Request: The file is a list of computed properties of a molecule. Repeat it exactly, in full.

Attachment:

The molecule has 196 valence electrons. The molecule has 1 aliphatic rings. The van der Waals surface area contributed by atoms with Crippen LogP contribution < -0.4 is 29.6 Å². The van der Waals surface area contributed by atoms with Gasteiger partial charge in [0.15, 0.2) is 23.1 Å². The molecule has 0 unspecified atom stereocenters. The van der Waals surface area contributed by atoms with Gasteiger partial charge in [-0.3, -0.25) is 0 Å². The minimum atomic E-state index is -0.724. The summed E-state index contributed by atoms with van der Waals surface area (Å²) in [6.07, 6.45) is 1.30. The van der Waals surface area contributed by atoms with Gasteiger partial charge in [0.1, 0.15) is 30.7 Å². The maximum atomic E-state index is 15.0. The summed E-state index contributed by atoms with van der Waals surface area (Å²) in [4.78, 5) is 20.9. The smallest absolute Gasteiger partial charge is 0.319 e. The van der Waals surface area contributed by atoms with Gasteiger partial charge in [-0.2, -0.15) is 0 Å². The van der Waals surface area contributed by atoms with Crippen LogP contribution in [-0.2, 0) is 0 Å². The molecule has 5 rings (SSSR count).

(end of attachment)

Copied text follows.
The molecule has 196 valence electrons. The molecule has 1 aliphatic rings. The van der Waals surface area contributed by atoms with Crippen LogP contribution < -0.4 is 29.6 Å². The van der Waals surface area contributed by atoms with Gasteiger partial charge in [0.15, 0.2) is 23.1 Å². The molecule has 0 unspecified atom stereocenters. The van der Waals surface area contributed by atoms with Gasteiger partial charge in [-0.3, -0.25) is 0 Å². The minimum atomic E-state index is -0.724. The summed E-state index contributed by atoms with van der Waals surface area (Å²) in [6.07, 6.45) is 1.30. The van der Waals surface area contributed by atoms with Gasteiger partial charge in [0.1, 0.15) is 30.7 Å². The maximum atomic E-state index is 15.0. The summed E-state index contributed by atoms with van der Waals surface area (Å²) in [4.78, 5) is 20.9. The smallest absolute Gasteiger partial charge is 0.319 e. The van der Waals surface area contributed by atoms with Gasteiger partial charge in [-0.2, -0.15) is 0 Å². The van der Waals surface area contributed by atoms with Crippen LogP contribution in [-0.2, 0) is 0 Å². The molecule has 5 rings (SSSR count).